So it is not very difficult thing. Very easy. Simply we have to learn how to . . . to reach that stage of life. You haven't got to change anything. The same thing, example, that Arjuna was a military man, a householder, a family man, before hearing Bhagavad-gītā, and he remained the same family man, the same military man, but he became a great devotee of the Lord. That technique we have to learn.
That technique is that Arjuna, in the beginning, he did not like to fight, because he wanted to gratify his senses. He thought that "I shall be happy if I do not fight with my kinsmen, because in the fighting my kinsmen will die, and I shall be sorry. What is the use of fighting like this?" That means the whole thing, whole program, is according to his own sense gratification. He did not know that this war field, this battle of Kurukṣetra, was organized by Śrī Kṛṣṇa to kill all unwanted men of the world at that time. All unwanted men of that world. That was His plan.
Now, this was disclosed to Arjuna. In the Eleventh Chapter you will find that "My dear Arjuna, I have given you all kinds of instruction to induce you to fight in this battle. But know you perfectly well that either you fight or do not fight, I do not mind. All these men who have assembled here, they are not going back home. They will be killed here. It is already settled. It is already settled. Now if you want to take the credit, you can apply your hands for fighting. That's all."
So anything that is going on in this world, it is under the supreme supervision of the Lord. Mayādhyakṣeṇa prakṛtiḥ sūyate sa-carācaram (BG 9.10).
In every . . . there is a philosopher's saying, "Not a blade of grass moves without the will of God." It is actually the fact. Everything . . . now, we have to dovetail ourself with that plan of the Supreme Lord. That is called karma-yoga. That is called karma-yoga. So Arjuna understood it, and he dovetailed himself with the supreme will of the Lord. And when he was inquired, "Whether you are going or fight or not? What you have settled after hearing Bhagavad-gītā?" he said, "Yes Kṛṣṇa. My illusion is now removed by Your grace, and I have decided to fight." That's all.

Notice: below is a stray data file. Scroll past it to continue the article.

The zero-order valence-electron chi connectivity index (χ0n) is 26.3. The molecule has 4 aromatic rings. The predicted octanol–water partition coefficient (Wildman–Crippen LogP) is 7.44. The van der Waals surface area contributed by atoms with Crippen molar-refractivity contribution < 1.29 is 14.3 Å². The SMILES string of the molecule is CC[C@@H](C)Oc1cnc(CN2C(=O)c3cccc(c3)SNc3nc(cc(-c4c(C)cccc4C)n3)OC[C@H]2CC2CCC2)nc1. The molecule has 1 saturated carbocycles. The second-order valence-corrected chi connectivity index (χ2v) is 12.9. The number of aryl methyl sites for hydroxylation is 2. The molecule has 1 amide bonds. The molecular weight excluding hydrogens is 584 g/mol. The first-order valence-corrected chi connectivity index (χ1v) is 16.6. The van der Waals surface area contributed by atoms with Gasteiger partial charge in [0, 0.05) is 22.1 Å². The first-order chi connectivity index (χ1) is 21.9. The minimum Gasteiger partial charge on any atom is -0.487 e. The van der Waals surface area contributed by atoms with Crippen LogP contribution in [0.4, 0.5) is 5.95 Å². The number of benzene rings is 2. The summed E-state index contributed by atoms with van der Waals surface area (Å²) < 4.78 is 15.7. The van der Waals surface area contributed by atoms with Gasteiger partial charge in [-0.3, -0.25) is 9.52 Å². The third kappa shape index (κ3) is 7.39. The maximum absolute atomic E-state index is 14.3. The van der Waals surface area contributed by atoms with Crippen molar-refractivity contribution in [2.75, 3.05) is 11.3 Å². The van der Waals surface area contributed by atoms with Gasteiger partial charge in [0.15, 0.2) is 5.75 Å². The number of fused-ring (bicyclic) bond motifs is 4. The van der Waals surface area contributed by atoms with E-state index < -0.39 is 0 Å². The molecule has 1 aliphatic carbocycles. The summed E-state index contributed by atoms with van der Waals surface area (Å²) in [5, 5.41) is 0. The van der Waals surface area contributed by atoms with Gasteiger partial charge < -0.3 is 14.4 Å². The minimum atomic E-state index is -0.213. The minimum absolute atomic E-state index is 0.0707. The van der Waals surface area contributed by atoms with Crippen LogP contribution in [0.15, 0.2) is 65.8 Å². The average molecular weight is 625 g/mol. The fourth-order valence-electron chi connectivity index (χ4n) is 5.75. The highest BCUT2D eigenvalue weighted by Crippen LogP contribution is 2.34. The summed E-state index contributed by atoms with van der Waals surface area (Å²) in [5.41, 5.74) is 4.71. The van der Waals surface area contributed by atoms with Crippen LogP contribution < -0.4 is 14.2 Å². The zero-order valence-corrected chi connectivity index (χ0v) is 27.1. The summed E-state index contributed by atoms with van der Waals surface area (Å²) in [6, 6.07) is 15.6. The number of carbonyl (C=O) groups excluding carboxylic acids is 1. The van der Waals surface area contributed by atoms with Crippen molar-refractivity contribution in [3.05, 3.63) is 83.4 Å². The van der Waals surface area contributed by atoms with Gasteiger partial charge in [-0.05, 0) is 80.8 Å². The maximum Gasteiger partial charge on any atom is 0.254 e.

Now, that agreement of fighting, and in the beginning of Bhagavad-gītā not to fight, that is the difference. In the beginning he was not in agreement with Kṛṣṇa. He made so many arguments with Kṛṣṇa against fighting. And at the end, he agreed. "Yes," he said. He became a "yes" man. So we have to become a "yes" man to the Supreme Lord. That's all. That is the perfection of our spiritual life.
Now we are all "no" men. God says this, I say "no." Stubborn. I say "no." Now simply we have to say: "yes." That's all. In everything we say "no" at the present. Present formation of our existence is to say "no." Anything godly, we say "no." We shudder even by the name of God. We have come to this . . . we come to a certain stage of our civilized life that we want to banish God altogether. Not only saying "no," but we now prepare to agree to the point that there is no existence of God. So how much foolish we are becoming day by day in the name of advancement of civilization. You see?
So we should correct this. Now, we shall try to understand our position and try to say: "Yes, there is God, and I am servant of God." That's all. You have to learn that thing only. No more we have to say that there is no God. We may say there is no God, (chuckles) but that does not mean that there is no God. You see? Just like a upstart. He says that "I don't believe in the government. There is no government. I am all in all." So that madman say like that, that does not mean that there is no existence of government. He is a madman who says like that. So that sort of, I mean to say, madness, we should give up. We should be submissive. There is God.
The only example—several times I have cited—that existence of God can be perceived with very simple . . . what is that? Just like you can perceive your existence up in this body by the consciousness. You have got consciousness. That point we have discussed several times, that consciousness is the symptom of your existence in this body. So long that consciousness is there, this bodily function is going on very nicely.
Now, you are eating. You do not know how your foodstuff is going to the stomach, how it is being transformed into different kinds of secretion, how it is being transferred from the stomach to the heart, how that secretion becoming red, and that red blood is again circulated from the brain to the toe. These nice machinery work is going on within your body.
This physiological condition is present in your body. You are taking your foodstuff. The necessary juice, vitamins, are taken by the stomach. It is distributed, and the exhaustion of your body is supplemented, and the unnecessary things evacuated by stool, urine. The nice thing is going on.